Nigeria Seeks to Cut Wheat Imports By Boosting Local Output
Bloomberg – 9/3/2018
Wheat farmers in Nigeria are planting new varieties more suited to the tropics to boost local production and help cut imports costing more than $4 billion a year, a farmers group said. Two new strains of the grain identified as Reyna-28 and Norman Borlaug, developed by the Lake Chad Research Institute, a government-owned agricultural research agency, yields more than 3 metric tons per hectare (2.5 acres), compared with 1 ton per hectare harvested from the older types, according to Salim Mohammed, president of the Wheat Farmers Association of Nigeria. South Africa, a major wheat producer in sub-Saharan Africa, estimates average yield for the 2018 production season at 3.6 tons per hectare.
Russian Wheat Export Restrictions Expected
AgWeek – 9/2/2018
The last couple of weeks have seen some news out of Russia that have resulted in dramatic price swings. To catch up, a few Fridays ago rumors begin to circulate that the Russian Agriculture Ministry intended to curb wheat export demand by placing limits on shipments once exporters hit 30 million metric tons of exports. This hit the news not by an official announcement from the Russian government, but from a word-of-mouth exchange with one of the exporters allegedly present during a discussion about this potential policy. Prices climbed immediately on this news, as the total wheat supply situation is contracting this year due to poor crops in the European Union and Eastern Australia. If another top exporting country (Russia) is pulling itself out of the market, it puts more demand on the U.S. and Canada to fill global demand.
Argentine Farmers Seen Delaying Wheat Sales Under New Tax Regime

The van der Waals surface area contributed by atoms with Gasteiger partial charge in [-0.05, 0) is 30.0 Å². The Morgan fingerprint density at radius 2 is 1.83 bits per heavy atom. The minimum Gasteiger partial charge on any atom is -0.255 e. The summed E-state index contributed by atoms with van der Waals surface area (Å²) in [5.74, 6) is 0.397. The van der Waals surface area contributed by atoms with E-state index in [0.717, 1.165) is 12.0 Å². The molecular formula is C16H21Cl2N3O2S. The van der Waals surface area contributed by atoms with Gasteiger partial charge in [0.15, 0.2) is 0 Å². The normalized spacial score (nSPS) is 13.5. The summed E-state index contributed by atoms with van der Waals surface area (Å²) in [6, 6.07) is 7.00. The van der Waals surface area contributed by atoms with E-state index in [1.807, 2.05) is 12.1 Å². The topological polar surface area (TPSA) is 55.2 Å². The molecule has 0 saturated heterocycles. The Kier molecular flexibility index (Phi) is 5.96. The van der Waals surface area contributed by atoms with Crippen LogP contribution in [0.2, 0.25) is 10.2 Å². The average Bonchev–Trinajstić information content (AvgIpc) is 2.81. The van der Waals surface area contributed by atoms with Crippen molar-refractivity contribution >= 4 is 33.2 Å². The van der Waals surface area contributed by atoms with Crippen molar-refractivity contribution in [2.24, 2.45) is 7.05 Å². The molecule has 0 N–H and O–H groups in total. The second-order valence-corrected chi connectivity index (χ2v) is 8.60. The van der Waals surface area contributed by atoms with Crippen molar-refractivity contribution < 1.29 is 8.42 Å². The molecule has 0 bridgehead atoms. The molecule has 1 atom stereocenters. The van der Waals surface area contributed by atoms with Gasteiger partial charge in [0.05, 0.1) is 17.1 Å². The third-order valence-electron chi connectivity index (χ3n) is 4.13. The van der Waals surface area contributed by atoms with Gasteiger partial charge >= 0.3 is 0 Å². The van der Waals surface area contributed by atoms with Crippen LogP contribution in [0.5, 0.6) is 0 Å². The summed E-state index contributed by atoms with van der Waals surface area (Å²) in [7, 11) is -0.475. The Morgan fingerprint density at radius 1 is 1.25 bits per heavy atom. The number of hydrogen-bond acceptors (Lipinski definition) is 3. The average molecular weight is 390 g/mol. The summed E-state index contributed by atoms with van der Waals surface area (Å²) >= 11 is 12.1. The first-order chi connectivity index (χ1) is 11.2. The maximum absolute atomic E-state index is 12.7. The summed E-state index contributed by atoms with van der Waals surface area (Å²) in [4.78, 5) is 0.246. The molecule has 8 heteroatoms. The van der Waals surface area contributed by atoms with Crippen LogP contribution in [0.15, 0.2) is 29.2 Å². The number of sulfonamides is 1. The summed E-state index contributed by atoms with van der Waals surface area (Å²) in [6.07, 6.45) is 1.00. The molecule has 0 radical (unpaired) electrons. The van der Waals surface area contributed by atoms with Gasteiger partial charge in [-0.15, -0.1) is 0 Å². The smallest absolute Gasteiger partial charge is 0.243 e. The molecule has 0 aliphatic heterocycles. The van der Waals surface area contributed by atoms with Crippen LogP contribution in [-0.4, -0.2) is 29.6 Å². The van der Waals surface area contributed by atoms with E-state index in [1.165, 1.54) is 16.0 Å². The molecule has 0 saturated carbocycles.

Reuters – 9/4/2018
Argentine farmers may delay wheat sales and plant less corn this year after the government announced a roughly 10 percent export tax on the grains on Monday as part of an austerity program designed to halt a run on the peso currency, growers and consultants said. The measures announced by President Mauricio Macri’s government include a tax of four pesos per dollar on wheat and corn shipments. That is currently equivalent to about 10 percent but it would decline if the peso keeps falling.
U.S. Ag Secretary Says Deadlines Helpful in Trade Negotiations
Radio Iowa – 9/4/2018
U.S. Ag Secretary Sonny Perdue says trade talks go better when negotiators face deadlines. Perdue was in Iowa last week, sounding hopeful a trade pact with Mexico and Canada might be imminent. “The Mexico announcement was great,” Perdue said. “If we can put Canada in the bag, that’ll be even better.” This past weekend, President Trump indicated he was prepared to leave Canada out of the deal — and Trump warned congress not to interfere if he decides to terminate the North American Free Trade Agreement. Perdue told reporters in Iowa it’s crucial to get the NAFTA re-negotiations wrapped up soon, so congress can vote on the new deal before a new congress takes office in January.
Congress, Farm Groups, Others, React to Trump Farmer Bailout Plan
High Plains Journal – 9/1/2018
Reaction was mixed to the announcement Aug. 27 of a $6.110 billion plan by the U.S. Department of Agriculture and Secretary of Agriculture Sonny Perdue to assist farmers affected by Trump administration moves on foreign trade and subsequent retaliation by those nations. Overall, the USDA plan is allowed to authorize up to $12 billion in programs, consistent with World Trade Organization obligations, according to a USDA release. Senate Agriculture Committee chairman Pat Roberts, R-KS, said in a statement, “I appreciate Secretary Perdue’s efforts to provide temporary relief to our hard-working farmers who are being affected by tariffs.
USDA Researcher Rouse Earns Borlaug Award
Nebraska Farmer – 9/4/2018
Dr. Matthew Rouse, a researcher with the USDA Agricultural Research Service, is the winner of the 2018 Norman Borlaug Award for Field Research and Application, Endowed by the Rockefeller Foundation. “Over the past six years, the World Food Prize Dr. Norman Borlaug Field Award for Field Research and Application has emerged as the premier recognition in the world for young agricultural scientists under the age of 40,” said Ambassador Kenneth Quinn, president of the World Food Prize. “The presentation of the award in this its seventh year to Dr. Matthew Rouse of the Agricultural Research Service of the U.S. Department of Agriculture for his remarkable achievements in fighting the stem rust pathogen further reinforces the significant global importance of his accomplishments and the award itself.”
Source: U.S. Wheat Associates